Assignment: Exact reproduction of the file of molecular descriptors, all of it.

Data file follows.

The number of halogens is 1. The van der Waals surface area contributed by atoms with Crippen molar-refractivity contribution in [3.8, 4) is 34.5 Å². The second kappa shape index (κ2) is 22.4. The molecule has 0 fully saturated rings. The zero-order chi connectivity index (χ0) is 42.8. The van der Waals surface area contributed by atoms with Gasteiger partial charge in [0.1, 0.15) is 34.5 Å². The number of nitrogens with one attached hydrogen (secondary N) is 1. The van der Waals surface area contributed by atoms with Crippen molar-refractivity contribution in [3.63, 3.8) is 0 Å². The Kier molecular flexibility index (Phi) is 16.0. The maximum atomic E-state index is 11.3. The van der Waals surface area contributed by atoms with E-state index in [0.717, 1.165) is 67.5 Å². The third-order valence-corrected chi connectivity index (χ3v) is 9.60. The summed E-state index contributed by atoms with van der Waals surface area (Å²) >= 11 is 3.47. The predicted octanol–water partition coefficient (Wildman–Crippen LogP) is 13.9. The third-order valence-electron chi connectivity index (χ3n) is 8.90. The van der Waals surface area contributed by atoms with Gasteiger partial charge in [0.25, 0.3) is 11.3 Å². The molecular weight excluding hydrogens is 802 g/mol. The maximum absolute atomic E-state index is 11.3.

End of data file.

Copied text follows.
The number of halogens is 1. The van der Waals surface area contributed by atoms with Crippen molar-refractivity contribution in [3.8, 4) is 34.5 Å². The second kappa shape index (κ2) is 22.4. The molecule has 0 fully saturated rings. The zero-order chi connectivity index (χ0) is 42.8. The van der Waals surface area contributed by atoms with Gasteiger partial charge in [0.1, 0.15) is 34.5 Å². The number of nitrogens with one attached hydrogen (secondary N) is 1. The van der Waals surface area contributed by atoms with Crippen molar-refractivity contribution in [3.63, 3.8) is 0 Å². The Kier molecular flexibility index (Phi) is 16.0. The maximum atomic E-state index is 11.3. The van der Waals surface area contributed by atoms with E-state index in [0.717, 1.165) is 67.5 Å². The third-order valence-corrected chi connectivity index (χ3v) is 9.60. The summed E-state index contributed by atoms with van der Waals surface area (Å²) >= 11 is 3.47. The predicted octanol–water partition coefficient (Wildman–Crippen LogP) is 13.9. The third-order valence-electron chi connectivity index (χ3n) is 8.90. The van der Waals surface area contributed by atoms with Gasteiger partial charge in [0.25, 0.3) is 11.3 Å². The molecular weight excluding hydrogens is 802 g/mol. The maximum absolute atomic E-state index is 11.3.